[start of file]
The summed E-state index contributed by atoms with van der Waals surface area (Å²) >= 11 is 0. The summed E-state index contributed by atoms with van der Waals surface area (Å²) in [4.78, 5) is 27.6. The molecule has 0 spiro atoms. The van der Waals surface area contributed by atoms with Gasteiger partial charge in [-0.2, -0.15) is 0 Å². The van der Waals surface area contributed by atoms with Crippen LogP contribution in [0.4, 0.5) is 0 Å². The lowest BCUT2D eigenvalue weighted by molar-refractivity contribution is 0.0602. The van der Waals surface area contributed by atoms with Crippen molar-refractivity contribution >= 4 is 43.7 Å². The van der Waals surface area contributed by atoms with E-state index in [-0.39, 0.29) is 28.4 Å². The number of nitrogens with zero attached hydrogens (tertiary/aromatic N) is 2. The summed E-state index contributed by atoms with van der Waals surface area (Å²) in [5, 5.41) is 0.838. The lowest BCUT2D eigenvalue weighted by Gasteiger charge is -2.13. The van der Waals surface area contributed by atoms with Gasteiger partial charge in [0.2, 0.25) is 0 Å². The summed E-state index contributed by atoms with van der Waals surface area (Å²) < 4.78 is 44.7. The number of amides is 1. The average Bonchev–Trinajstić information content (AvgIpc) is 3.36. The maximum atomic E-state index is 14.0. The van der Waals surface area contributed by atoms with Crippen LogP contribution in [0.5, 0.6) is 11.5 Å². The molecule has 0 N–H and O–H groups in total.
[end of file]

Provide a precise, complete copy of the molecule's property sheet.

The summed E-state index contributed by atoms with van der Waals surface area (Å²) >= 11 is 0. The summed E-state index contributed by atoms with van der Waals surface area (Å²) in [4.78, 5) is 27.6. The molecule has 0 spiro atoms. The van der Waals surface area contributed by atoms with Gasteiger partial charge in [-0.2, -0.15) is 0 Å². The van der Waals surface area contributed by atoms with Crippen LogP contribution in [0.4, 0.5) is 0 Å². The lowest BCUT2D eigenvalue weighted by molar-refractivity contribution is 0.0602. The van der Waals surface area contributed by atoms with Crippen molar-refractivity contribution >= 4 is 43.7 Å². The van der Waals surface area contributed by atoms with E-state index in [-0.39, 0.29) is 28.4 Å². The number of nitrogens with zero attached hydrogens (tertiary/aromatic N) is 2. The summed E-state index contributed by atoms with van der Waals surface area (Å²) in [5, 5.41) is 0.838. The lowest BCUT2D eigenvalue weighted by Gasteiger charge is -2.13. The van der Waals surface area contributed by atoms with Gasteiger partial charge in [0.2, 0.25) is 0 Å². The summed E-state index contributed by atoms with van der Waals surface area (Å²) < 4.78 is 44.7. The number of amides is 1. The average Bonchev–Trinajstić information content (AvgIpc) is 3.36. The maximum atomic E-state index is 14.0. The van der Waals surface area contributed by atoms with Crippen LogP contribution in [0.5, 0.6) is 11.5 Å². The molecule has 0 N–H and O–H groups in total.